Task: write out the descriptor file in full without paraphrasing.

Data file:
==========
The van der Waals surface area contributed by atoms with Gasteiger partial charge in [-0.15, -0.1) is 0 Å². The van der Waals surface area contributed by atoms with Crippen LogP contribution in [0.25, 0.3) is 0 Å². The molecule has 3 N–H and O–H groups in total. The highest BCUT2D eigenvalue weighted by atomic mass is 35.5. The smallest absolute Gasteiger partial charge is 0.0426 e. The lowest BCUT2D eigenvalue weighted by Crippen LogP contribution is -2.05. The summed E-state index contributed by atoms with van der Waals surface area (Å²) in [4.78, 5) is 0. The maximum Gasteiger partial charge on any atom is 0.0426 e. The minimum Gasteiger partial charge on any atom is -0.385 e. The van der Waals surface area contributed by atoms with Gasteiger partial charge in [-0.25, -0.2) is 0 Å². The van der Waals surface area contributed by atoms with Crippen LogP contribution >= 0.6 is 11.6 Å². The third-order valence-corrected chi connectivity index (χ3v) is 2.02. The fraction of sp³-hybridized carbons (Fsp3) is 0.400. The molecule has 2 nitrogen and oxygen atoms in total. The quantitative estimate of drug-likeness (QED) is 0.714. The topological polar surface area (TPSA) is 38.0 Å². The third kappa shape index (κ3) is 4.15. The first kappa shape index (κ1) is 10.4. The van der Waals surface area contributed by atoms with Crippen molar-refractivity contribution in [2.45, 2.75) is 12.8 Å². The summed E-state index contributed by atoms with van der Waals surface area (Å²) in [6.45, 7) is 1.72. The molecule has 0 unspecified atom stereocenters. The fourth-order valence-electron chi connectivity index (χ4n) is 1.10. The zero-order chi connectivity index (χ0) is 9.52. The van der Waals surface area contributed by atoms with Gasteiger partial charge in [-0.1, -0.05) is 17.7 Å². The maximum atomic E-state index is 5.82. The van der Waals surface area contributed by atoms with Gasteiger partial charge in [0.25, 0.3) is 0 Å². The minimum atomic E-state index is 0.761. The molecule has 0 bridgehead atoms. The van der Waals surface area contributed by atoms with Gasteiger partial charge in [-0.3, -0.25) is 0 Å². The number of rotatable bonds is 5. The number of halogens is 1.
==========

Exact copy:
The van der Waals surface area contributed by atoms with Gasteiger partial charge in [-0.15, -0.1) is 0 Å². The van der Waals surface area contributed by atoms with Crippen LogP contribution in [0.25, 0.3) is 0 Å². The molecule has 3 N–H and O–H groups in total. The highest BCUT2D eigenvalue weighted by atomic mass is 35.5. The smallest absolute Gasteiger partial charge is 0.0426 e. The lowest BCUT2D eigenvalue weighted by Crippen LogP contribution is -2.05. The summed E-state index contributed by atoms with van der Waals surface area (Å²) in [4.78, 5) is 0. The maximum Gasteiger partial charge on any atom is 0.0426 e. The minimum Gasteiger partial charge on any atom is -0.385 e. The van der Waals surface area contributed by atoms with Gasteiger partial charge in [-0.25, -0.2) is 0 Å². The van der Waals surface area contributed by atoms with Crippen LogP contribution >= 0.6 is 11.6 Å². The third-order valence-corrected chi connectivity index (χ3v) is 2.02. The fraction of sp³-hybridized carbons (Fsp3) is 0.400. The molecule has 2 nitrogen and oxygen atoms in total. The quantitative estimate of drug-likeness (QED) is 0.714. The topological polar surface area (TPSA) is 38.0 Å². The third kappa shape index (κ3) is 4.15. The first kappa shape index (κ1) is 10.4. The van der Waals surface area contributed by atoms with Crippen molar-refractivity contribution in [2.45, 2.75) is 12.8 Å². The summed E-state index contributed by atoms with van der Waals surface area (Å²) in [6.45, 7) is 1.72. The molecule has 0 unspecified atom stereocenters. The fourth-order valence-electron chi connectivity index (χ4n) is 1.10. The zero-order chi connectivity index (χ0) is 9.52. The van der Waals surface area contributed by atoms with Gasteiger partial charge in [-0.1, -0.05) is 17.7 Å². The maximum atomic E-state index is 5.82. The van der Waals surface area contributed by atoms with Gasteiger partial charge in [0.25, 0.3) is 0 Å². The minimum atomic E-state index is 0.761. The molecule has 0 bridgehead atoms. The van der Waals surface area contributed by atoms with Gasteiger partial charge in [-0.3, -0.25) is 0 Å². The number of rotatable bonds is 5. The number of halogens is 1.